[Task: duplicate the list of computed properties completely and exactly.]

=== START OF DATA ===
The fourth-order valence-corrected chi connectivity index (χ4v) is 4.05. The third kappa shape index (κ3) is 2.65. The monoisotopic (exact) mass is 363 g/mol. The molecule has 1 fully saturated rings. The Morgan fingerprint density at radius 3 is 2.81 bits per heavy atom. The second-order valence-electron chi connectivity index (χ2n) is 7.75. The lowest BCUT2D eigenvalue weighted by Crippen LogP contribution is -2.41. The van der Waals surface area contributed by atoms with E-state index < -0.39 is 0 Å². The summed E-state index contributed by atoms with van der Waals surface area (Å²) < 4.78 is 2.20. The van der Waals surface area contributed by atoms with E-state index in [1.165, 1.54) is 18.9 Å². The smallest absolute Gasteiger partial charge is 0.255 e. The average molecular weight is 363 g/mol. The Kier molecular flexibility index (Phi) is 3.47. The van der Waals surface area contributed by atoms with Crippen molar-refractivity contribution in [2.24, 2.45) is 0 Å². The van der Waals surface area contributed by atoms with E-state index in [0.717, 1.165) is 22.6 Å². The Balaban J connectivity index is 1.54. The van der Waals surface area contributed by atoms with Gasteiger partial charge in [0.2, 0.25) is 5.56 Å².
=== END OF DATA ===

The fourth-order valence-corrected chi connectivity index (χ4v) is 4.05. The third kappa shape index (κ3) is 2.65. The monoisotopic (exact) mass is 363 g/mol. The molecule has 1 fully saturated rings. The Morgan fingerprint density at radius 3 is 2.81 bits per heavy atom. The second-order valence-electron chi connectivity index (χ2n) is 7.75. The lowest BCUT2D eigenvalue weighted by Crippen LogP contribution is -2.41. The van der Waals surface area contributed by atoms with E-state index < -0.39 is 0 Å². The summed E-state index contributed by atoms with van der Waals surface area (Å²) < 4.78 is 2.20. The van der Waals surface area contributed by atoms with E-state index in [1.165, 1.54) is 18.9 Å². The smallest absolute Gasteiger partial charge is 0.255 e. The average molecular weight is 363 g/mol. The Kier molecular flexibility index (Phi) is 3.47. The van der Waals surface area contributed by atoms with Crippen molar-refractivity contribution in [2.24, 2.45) is 0 Å². The van der Waals surface area contributed by atoms with E-state index in [0.717, 1.165) is 22.6 Å². The Balaban J connectivity index is 1.54. The van der Waals surface area contributed by atoms with Gasteiger partial charge in [0.2, 0.25) is 5.56 Å².